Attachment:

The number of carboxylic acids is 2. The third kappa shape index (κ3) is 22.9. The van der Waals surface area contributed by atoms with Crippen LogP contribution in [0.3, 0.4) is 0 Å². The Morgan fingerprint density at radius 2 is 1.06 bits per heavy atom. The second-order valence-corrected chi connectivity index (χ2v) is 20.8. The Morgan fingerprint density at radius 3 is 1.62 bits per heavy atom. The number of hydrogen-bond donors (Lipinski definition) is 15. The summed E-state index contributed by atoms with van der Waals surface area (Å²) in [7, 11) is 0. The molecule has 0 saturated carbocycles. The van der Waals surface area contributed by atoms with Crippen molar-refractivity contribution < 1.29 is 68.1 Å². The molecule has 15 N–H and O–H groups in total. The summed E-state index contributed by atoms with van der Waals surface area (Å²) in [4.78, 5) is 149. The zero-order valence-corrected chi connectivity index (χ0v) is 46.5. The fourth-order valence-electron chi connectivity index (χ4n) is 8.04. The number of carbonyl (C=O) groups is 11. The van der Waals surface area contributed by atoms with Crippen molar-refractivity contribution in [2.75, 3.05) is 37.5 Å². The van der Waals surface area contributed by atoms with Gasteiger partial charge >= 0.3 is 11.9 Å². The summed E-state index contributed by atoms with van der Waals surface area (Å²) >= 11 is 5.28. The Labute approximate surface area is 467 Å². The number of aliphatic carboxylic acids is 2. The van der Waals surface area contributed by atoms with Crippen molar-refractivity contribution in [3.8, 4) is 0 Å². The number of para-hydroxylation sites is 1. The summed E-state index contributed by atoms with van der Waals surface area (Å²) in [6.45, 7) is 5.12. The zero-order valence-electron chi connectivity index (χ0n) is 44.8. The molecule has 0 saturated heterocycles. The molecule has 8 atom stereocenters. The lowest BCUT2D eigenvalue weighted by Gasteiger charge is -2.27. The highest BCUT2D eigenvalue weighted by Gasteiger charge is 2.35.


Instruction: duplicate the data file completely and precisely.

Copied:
The number of carboxylic acids is 2. The third kappa shape index (κ3) is 22.9. The van der Waals surface area contributed by atoms with Crippen LogP contribution in [0.3, 0.4) is 0 Å². The Morgan fingerprint density at radius 2 is 1.06 bits per heavy atom. The second-order valence-corrected chi connectivity index (χ2v) is 20.8. The Morgan fingerprint density at radius 3 is 1.62 bits per heavy atom. The number of hydrogen-bond donors (Lipinski definition) is 15. The summed E-state index contributed by atoms with van der Waals surface area (Å²) in [7, 11) is 0. The molecule has 0 saturated carbocycles. The van der Waals surface area contributed by atoms with Crippen molar-refractivity contribution < 1.29 is 68.1 Å². The molecule has 15 N–H and O–H groups in total. The summed E-state index contributed by atoms with van der Waals surface area (Å²) in [4.78, 5) is 149. The zero-order valence-corrected chi connectivity index (χ0v) is 46.5. The fourth-order valence-electron chi connectivity index (χ4n) is 8.04. The number of carbonyl (C=O) groups is 11. The van der Waals surface area contributed by atoms with Crippen molar-refractivity contribution in [2.75, 3.05) is 37.5 Å². The van der Waals surface area contributed by atoms with Gasteiger partial charge >= 0.3 is 11.9 Å². The summed E-state index contributed by atoms with van der Waals surface area (Å²) >= 11 is 5.28. The Labute approximate surface area is 467 Å². The number of aliphatic carboxylic acids is 2. The van der Waals surface area contributed by atoms with Crippen molar-refractivity contribution in [3.8, 4) is 0 Å². The number of para-hydroxylation sites is 1. The summed E-state index contributed by atoms with van der Waals surface area (Å²) in [6.45, 7) is 5.12. The zero-order valence-electron chi connectivity index (χ0n) is 44.8. The molecule has 0 saturated heterocycles. The molecule has 8 atom stereocenters. The lowest BCUT2D eigenvalue weighted by Gasteiger charge is -2.27. The highest BCUT2D eigenvalue weighted by Gasteiger charge is 2.35.